ARCHDALE, N.C. — Rickey Hall had finally decided it was time to pave his long gravel driveway at his Archdale home. Earlier this year, all the rain started to create a muddy mess.
“It was like a swamp back there,” Hall said.
His daughter found a guy who had been in the business for more than 30 years. A couple of days later, Hall reached out and talked with the guy about the job.
“He said he inherited the business from his dad,” Hall said. “We checked his rating and he had five stars.”
A couple of weeks later, the concrete team showed up to dig out the driveway area to prepare for the concrete to be poured the next day. The crew installed form boards and had the area ready to go.
The next day, the concrete was poured into several sections. The lowest lying area is the back part of the driveway right next to the carport. The area was wet and had some standing water in it when they went to pour the cement.
“I did question him (about the water) and he said the concrete would flush the water out and he poured it right on top of the standing water,” Hall said.
The driveway was completed by the end of the day and needed to sit for a few days before it could be used. It seemed like everything went well, but within a couple of months, there were problems. Several of the edges were jagged, the concrete was thin in several areas and the section where the water was standing had developed several bubble holes the size of a small saucer.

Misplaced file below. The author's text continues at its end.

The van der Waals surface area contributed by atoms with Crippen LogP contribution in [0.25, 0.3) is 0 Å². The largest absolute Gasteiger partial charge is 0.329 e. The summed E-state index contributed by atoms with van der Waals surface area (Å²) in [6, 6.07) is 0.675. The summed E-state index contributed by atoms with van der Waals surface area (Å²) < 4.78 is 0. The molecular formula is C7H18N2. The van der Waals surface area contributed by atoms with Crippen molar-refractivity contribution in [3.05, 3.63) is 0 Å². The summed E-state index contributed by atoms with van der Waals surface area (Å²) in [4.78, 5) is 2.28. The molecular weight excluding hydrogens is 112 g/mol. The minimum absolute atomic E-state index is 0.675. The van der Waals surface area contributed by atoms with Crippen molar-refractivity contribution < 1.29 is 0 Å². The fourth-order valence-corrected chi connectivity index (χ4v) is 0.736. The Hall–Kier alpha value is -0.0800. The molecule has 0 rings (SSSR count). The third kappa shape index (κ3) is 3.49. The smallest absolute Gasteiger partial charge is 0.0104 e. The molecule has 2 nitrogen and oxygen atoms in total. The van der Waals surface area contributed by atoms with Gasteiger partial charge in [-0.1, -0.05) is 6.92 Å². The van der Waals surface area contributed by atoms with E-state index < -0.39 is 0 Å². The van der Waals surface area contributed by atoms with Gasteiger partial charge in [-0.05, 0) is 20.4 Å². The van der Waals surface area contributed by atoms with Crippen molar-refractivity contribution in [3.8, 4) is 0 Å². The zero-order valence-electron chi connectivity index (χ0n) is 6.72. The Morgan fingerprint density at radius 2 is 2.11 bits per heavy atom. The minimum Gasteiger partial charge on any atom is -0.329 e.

“It was not level and it was crumbling in several spots,” Hall said.
At that point, it was obvious that something needed to be done. Hall said he called the company but was always given an excuse for why they couldn’t come out to make the repairs or repave part of it.
About another month went by, Hall continued to try and get someone to come out to his home and fix the problem.
“I called him and told him if he did not show up by Friday, I was going to go to civil court and take out papers on him,” Hall said.
At one point, someone did come by and install a small drainage channel to help keep water from flooding the carport. It helped, but was not a permanent solution and nothing was done about the section that was falling apart seemingly every day.
Hall decided it was now time to call News 2.
“We watch you on TV and a lot of time - most of the time - you all get fairly good results,” Hall said.
We reached out to the concrete company and sent them some pictures of the jagged edges and holes in the driveway. The owner blamed it on a bad batch of concrete and told Hall he would reach out to the cement company he purchased it from.
A couple of weeks passed, but Hall would eventually get a phone call. The concrete paving company agreed it would reimburse Hall about a third of what he spent - $2,500.
“I basically did not want him back on my property,” Hall said.
Once the refund was received Hall had a different company come out to dig up the worst part of the concrete that was put in and pour a fresh section.
The company also installed a bigger drainage area and made sure the driveway was sloped away from the carport and not toward it.
Hall said he was glad he called News 2 and is happy with the part of the driveway that was just put in.